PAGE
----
A manufacturing plan is a key piece of your food business’ overall strategic plan. Your manufacturing plan is a clear set of actions driven by gaps and discoveries from your manufacturing analysis, or the analysis of your business’ manufacturing processes.
Joe has more than 28 years of experience in the design, engineering and construction of food processing plants. Joe develops architectural and engineering standards to ensure compliance with client procedures, government codes and standards. Joe has managed projects for Burris Refrigerated Logistics, General Mills/Pillsbury Bakeries, Kraft Foods, Nestlé, Sysco and many other brand-name food companies.
Strategic planning for food processors series
Compliance dates for some businesses begin September 2016
Following several years of FDA outreach and industry input, the Food Safety Modernization Act’s Preventive Controls for Human Food rule is now officially final. The rule implements elements from the original proposal in 2013 as well as supplemental proposals since then. Several things have changed as a result.
Food safety should always be a shared responsibility for your food processing plant. Whether you’re planning the hygienic design of a new or existing facility, schedule a collaborative planning session. Invite your engineering and construction professionals along with individuals from multiple departments to answer key questions that will drive the sanitary design of your plant.
A look through the years as Stellar celebrates its 30th anniversary
July marks an exciting milestone for Stellar: our 30th anniversary. While we’ve celebrated plenty of remarkable moments over the past three decades, we know we’re not the only ones. Food processing has experienced several turning points of its own, signifying key changes that have molded food manufacturing as we know it today.
Listeria is a foodborne illness that can have dire consequences–sometimes, deadly. The bacteria is characteristically persistent, able to not only thrive for years, but within frozen storage and outside of the expected environments, such as meat processing plants. Are you sure you’re taking the proper measures to ensure listeria isn’t growing in your facility?
Stellar is experiencing a major uptick in sanitary design projects, and we have a hunch as to why. The implementation of the Food Safety Modernization Act (FSMA) has many food and beverage companies taking a deeper look at their processing practices, their plant designs and the equipment that goes inside their facilities. As food recalls litter the headlines and impact the health of consumers, food safety continues to be a crucial area of focus. A sound food safety program begins on the plant floor, and it all starts with following sanitary design best practices.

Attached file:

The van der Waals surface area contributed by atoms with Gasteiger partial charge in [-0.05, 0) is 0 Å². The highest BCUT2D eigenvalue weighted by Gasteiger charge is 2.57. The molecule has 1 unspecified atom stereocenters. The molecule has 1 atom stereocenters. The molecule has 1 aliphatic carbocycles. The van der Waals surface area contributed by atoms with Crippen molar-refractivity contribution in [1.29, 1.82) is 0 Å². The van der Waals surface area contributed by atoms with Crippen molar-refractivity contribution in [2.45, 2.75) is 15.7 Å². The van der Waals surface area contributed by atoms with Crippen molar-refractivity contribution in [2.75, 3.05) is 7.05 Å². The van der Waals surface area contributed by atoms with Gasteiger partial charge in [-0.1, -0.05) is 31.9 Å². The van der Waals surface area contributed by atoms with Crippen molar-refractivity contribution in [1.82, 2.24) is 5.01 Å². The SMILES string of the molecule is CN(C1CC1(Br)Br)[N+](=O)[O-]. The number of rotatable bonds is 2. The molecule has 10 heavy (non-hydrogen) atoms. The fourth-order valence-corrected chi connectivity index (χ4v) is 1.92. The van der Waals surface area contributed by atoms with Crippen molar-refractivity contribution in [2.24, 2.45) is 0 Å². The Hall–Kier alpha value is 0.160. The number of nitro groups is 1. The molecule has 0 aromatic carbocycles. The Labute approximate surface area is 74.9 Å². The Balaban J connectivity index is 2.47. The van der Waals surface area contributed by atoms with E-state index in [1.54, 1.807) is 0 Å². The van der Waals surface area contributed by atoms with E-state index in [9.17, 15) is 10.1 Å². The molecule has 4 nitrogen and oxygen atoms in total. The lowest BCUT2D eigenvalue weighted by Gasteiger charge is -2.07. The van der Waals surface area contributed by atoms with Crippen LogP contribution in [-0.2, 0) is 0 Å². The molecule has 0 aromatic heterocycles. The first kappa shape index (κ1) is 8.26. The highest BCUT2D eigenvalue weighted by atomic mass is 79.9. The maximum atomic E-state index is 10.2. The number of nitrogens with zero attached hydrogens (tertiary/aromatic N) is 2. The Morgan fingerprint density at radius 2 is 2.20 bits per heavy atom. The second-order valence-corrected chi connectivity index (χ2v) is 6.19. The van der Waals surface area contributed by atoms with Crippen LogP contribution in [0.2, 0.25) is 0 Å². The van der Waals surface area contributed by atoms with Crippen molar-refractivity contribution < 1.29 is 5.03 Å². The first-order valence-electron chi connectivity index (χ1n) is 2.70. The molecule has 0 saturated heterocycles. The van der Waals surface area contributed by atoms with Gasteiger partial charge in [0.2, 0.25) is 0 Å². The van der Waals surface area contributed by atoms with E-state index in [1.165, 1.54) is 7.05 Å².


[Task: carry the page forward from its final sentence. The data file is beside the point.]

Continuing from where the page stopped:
Innovative processing solutions
Odor complaints from those who live and work near food processing plants have been making headlines lately, resulting in bad press and poor community relations for the manufacturers. The Environmental Protection Agency’s (EPA) Clean Air Act was created to reduce emissions of hazardous and odorous air pollutants and outlines specific requirements for food processors. Subsequently, odor control should be a part of any food processing plant’s Good Manufacturing Practices (GMP) program.
Food safety series
The U.S. Food and Drug Administration (FDA) recently released a new strategy document that outlines the agency’s guiding principles for implementing the Food Safety Modernization Act (FSMA). This latest move by the FDA is designed to encourage dialogue and collaboration between the agency and the food industry as FSMA moves into its next phase – the effective and efficient implementation of the new standards.
2014 trends and predictions
For the Food Safety Modernization Act (FSMA), 2014 will be a year of change. The President’s 2014 budget includes a request for $295.8 million allocated to the FDA’s food safety initiatives. According the FDA’s 2014 Congressional Budget Request, the agency’s priorities this year include:
Strategic planning series
In this day and age of fierce competition and tighter budgets, food manufacturers are often faced with making critical—and expensive—business decisions as part of their strategic plan. Should you refurbish existing equipment or buy new equipment to meet your manufacturing needs? Should you add product lines to increase market share and what impact would that have on current operations?